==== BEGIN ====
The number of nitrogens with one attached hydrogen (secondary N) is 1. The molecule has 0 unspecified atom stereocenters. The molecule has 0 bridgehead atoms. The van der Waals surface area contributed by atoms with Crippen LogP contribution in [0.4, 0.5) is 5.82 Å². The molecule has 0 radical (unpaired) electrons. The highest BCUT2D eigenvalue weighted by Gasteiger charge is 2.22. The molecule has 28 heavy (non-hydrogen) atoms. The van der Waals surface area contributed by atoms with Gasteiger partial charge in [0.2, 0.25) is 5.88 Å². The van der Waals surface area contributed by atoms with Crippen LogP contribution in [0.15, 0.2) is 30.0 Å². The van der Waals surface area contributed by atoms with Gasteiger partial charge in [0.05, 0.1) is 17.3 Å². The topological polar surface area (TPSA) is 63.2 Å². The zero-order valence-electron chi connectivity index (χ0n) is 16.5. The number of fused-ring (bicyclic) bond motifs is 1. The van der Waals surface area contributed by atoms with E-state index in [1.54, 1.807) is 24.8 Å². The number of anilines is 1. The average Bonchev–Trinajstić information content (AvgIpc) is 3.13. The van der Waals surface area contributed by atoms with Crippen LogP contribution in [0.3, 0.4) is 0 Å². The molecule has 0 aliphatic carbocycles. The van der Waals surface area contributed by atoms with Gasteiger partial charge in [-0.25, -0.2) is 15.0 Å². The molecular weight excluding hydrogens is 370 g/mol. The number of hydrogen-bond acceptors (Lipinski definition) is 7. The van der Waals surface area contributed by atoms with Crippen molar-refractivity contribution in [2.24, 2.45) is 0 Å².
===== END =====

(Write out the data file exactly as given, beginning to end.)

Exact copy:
The number of nitrogens with one attached hydrogen (secondary N) is 1. The molecule has 0 unspecified atom stereocenters. The molecule has 0 bridgehead atoms. The van der Waals surface area contributed by atoms with Crippen LogP contribution in [0.4, 0.5) is 5.82 Å². The molecule has 0 radical (unpaired) electrons. The highest BCUT2D eigenvalue weighted by Gasteiger charge is 2.22. The molecule has 28 heavy (non-hydrogen) atoms. The van der Waals surface area contributed by atoms with Gasteiger partial charge in [0.2, 0.25) is 5.88 Å². The van der Waals surface area contributed by atoms with Crippen LogP contribution in [0.15, 0.2) is 30.0 Å². The van der Waals surface area contributed by atoms with Gasteiger partial charge in [0.05, 0.1) is 17.3 Å². The topological polar surface area (TPSA) is 63.2 Å². The zero-order valence-electron chi connectivity index (χ0n) is 16.5. The number of fused-ring (bicyclic) bond motifs is 1. The van der Waals surface area contributed by atoms with E-state index in [1.54, 1.807) is 24.8 Å². The number of anilines is 1. The average Bonchev–Trinajstić information content (AvgIpc) is 3.13. The van der Waals surface area contributed by atoms with Crippen LogP contribution in [0.3, 0.4) is 0 Å². The molecule has 0 aliphatic carbocycles. The van der Waals surface area contributed by atoms with Gasteiger partial charge in [-0.25, -0.2) is 15.0 Å². The molecular weight excluding hydrogens is 370 g/mol. The number of hydrogen-bond acceptors (Lipinski definition) is 7. The van der Waals surface area contributed by atoms with Crippen molar-refractivity contribution in [2.24, 2.45) is 0 Å².